France celebrates their lost lemon coming back

The best of the best France lost lemons are arriving back.

If you want to know how much the inhabitants of the coastal city of Menton love their favourite lemon, take a look at the legend that attributes its appearance on the French Riviera to Eve.  

It is said that Eve, expelled from the Garden of Eden, took a lemon with her on her journey. Adam, fearing eternal condemnation, begged her to throw him away, which she demanded to be done only in place of her choice. And so he found Menton, nestled in the glittering bay of Garavan, where the Alps slope down just enough to form slopes aligned east to west, ideal conditions for growing lemons.  

Although the legend itself cannot be authenticated, the symbolism of the heavenly lemon is rooted in the folklore of this seaside town of about 30,000, where the bus line is called “d “Ze “te”, and the lemon motif seems like a logical choice to many. Local business activities. The city almost doubles in size during the Fete du Citron, an annual festival held in February celebrating the history and culture of tregion’sn’s citrus cultivation, especially the Menton lemon, an officially recognized species that is different from Corsican, Spanish or Italian. Cultivar due to its delicate flavour and large round shape with uneven skin. 

The festival’s attraction lies in its platforms and sculptures, each containing over three tons of lemons and oranges tied with a rubber band to a wire structure shaped to match the year’s theme. Fete du Citron differs from other carnival events in France in that the municipal workers, who spend most of the year maintaining tcity’sy’s buildings, also prepare floats and sculptures. The 2022 edition, titled Opera and Dance, marked the triumphant return of the festival after its cancellation in mid-2020 due to the coronavirus pandemic.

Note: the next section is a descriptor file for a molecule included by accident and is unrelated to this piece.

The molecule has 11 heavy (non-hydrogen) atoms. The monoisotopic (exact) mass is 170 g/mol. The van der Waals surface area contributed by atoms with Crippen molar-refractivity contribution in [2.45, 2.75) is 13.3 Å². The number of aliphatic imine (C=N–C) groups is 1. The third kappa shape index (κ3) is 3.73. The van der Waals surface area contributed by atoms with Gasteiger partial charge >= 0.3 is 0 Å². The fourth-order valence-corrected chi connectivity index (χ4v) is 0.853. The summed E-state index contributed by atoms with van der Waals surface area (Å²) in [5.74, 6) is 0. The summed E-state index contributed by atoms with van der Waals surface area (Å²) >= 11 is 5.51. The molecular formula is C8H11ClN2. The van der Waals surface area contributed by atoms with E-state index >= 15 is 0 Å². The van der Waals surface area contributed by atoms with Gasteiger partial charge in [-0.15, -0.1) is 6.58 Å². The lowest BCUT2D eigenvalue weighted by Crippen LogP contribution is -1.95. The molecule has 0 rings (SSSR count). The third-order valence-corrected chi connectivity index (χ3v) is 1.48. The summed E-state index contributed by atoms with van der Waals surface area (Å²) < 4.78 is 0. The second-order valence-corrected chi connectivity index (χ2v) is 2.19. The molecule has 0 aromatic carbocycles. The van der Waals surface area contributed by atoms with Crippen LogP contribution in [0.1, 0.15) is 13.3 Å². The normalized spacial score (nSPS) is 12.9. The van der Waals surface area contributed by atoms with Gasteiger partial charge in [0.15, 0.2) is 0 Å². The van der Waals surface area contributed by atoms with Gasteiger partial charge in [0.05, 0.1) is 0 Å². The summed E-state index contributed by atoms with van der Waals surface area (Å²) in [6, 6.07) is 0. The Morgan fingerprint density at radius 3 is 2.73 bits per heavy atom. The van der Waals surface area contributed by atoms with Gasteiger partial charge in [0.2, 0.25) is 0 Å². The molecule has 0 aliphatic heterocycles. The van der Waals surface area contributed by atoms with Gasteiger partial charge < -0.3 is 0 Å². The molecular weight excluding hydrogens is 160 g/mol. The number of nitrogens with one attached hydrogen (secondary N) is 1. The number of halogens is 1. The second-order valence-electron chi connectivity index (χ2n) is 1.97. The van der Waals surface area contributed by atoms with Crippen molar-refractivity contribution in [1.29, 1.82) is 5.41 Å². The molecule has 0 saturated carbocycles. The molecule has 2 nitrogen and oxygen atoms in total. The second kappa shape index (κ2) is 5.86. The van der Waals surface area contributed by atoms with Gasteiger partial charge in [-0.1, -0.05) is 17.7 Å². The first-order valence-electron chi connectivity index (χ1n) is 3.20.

Sunday’s parade was an anniversary parade featuring roaring bands, flamboyant performers and six floats covered in lemons and oranges, some up to 10 meters high, sculpted to represent the dance styles of samba, kan-kan, haka, matahine, salsa and kathakali. Costumed artists worked alongside smiling city workers in neon green safety vests from the platforms to shower seemingly endless confetti on the 15,000 onlookers, whose outstretched arms signalled they would never have enough. As the party raged in the valley, the terraced hills that dominated the city hid a harsher reality: Menton was once the premier lemon region in all of Europe, but only about fifteen growers remain today.   

All fruit for the Fete du Citron sculptures and floats must be imported from Spain”. “The annual production of Menton lemons is between 100 and 120 tons. We need 150 to 180 tons of lemons and oranges during this period. Therefore, the production of Menton lemons is not enough to create the whole festival. Du Ced” o,” tcity’sy’s technical service Director Christophe Genie said that the remaining citrus fruit was sold at a discounted price after the party.   

Apart from the biblical legend, the documented history of the rise and fall of the Menton lemon began with its arrival from Spain in the 15th century. The fruit quickly adapted to the temperate microclimate of Menton, created by the unique combination of a protective mountain range and proximity to the ocean.